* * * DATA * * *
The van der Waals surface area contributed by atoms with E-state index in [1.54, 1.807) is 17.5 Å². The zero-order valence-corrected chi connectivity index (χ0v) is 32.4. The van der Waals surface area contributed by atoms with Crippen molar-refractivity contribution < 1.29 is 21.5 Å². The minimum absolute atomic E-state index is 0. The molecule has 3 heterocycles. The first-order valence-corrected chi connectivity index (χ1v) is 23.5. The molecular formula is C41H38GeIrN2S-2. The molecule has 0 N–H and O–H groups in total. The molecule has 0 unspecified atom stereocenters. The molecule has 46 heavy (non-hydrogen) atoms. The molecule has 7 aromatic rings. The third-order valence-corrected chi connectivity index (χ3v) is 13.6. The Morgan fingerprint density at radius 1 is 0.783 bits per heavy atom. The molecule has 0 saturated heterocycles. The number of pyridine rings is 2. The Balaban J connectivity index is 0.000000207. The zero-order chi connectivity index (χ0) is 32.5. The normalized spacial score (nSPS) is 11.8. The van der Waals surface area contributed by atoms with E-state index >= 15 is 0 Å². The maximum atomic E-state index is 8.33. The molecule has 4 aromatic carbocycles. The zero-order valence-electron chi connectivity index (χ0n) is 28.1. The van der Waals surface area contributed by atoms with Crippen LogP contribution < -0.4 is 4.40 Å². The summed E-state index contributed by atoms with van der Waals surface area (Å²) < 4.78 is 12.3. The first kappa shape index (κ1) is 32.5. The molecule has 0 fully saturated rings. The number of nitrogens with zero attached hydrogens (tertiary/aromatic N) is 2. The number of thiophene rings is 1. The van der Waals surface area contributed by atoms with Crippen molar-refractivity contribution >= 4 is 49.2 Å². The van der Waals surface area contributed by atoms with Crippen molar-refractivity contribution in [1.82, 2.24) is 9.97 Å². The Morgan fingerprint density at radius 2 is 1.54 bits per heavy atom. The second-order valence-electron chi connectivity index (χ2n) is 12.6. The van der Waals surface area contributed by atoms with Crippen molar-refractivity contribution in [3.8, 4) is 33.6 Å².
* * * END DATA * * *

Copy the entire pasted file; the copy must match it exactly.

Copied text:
The van der Waals surface area contributed by atoms with E-state index in [1.54, 1.807) is 17.5 Å². The zero-order valence-corrected chi connectivity index (χ0v) is 32.4. The van der Waals surface area contributed by atoms with Crippen molar-refractivity contribution < 1.29 is 21.5 Å². The minimum absolute atomic E-state index is 0. The molecule has 3 heterocycles. The first-order valence-corrected chi connectivity index (χ1v) is 23.5. The molecular formula is C41H38GeIrN2S-2. The molecule has 0 N–H and O–H groups in total. The molecule has 0 unspecified atom stereocenters. The molecule has 46 heavy (non-hydrogen) atoms. The molecule has 7 aromatic rings. The third-order valence-corrected chi connectivity index (χ3v) is 13.6. The Morgan fingerprint density at radius 1 is 0.783 bits per heavy atom. The molecule has 0 saturated heterocycles. The number of pyridine rings is 2. The Balaban J connectivity index is 0.000000207. The zero-order chi connectivity index (χ0) is 32.5. The normalized spacial score (nSPS) is 11.8. The van der Waals surface area contributed by atoms with E-state index >= 15 is 0 Å². The maximum atomic E-state index is 8.33. The molecule has 4 aromatic carbocycles. The zero-order valence-electron chi connectivity index (χ0n) is 28.1. The van der Waals surface area contributed by atoms with Crippen LogP contribution < -0.4 is 4.40 Å². The summed E-state index contributed by atoms with van der Waals surface area (Å²) < 4.78 is 12.3. The first kappa shape index (κ1) is 32.5. The molecule has 0 fully saturated rings. The number of nitrogens with zero attached hydrogens (tertiary/aromatic N) is 2. The number of thiophene rings is 1. The van der Waals surface area contributed by atoms with Crippen molar-refractivity contribution >= 4 is 49.2 Å². The van der Waals surface area contributed by atoms with Crippen molar-refractivity contribution in [1.82, 2.24) is 9.97 Å². The Morgan fingerprint density at radius 2 is 1.54 bits per heavy atom. The second-order valence-electron chi connectivity index (χ2n) is 12.6. The van der Waals surface area contributed by atoms with Crippen molar-refractivity contribution in [3.8, 4) is 33.6 Å².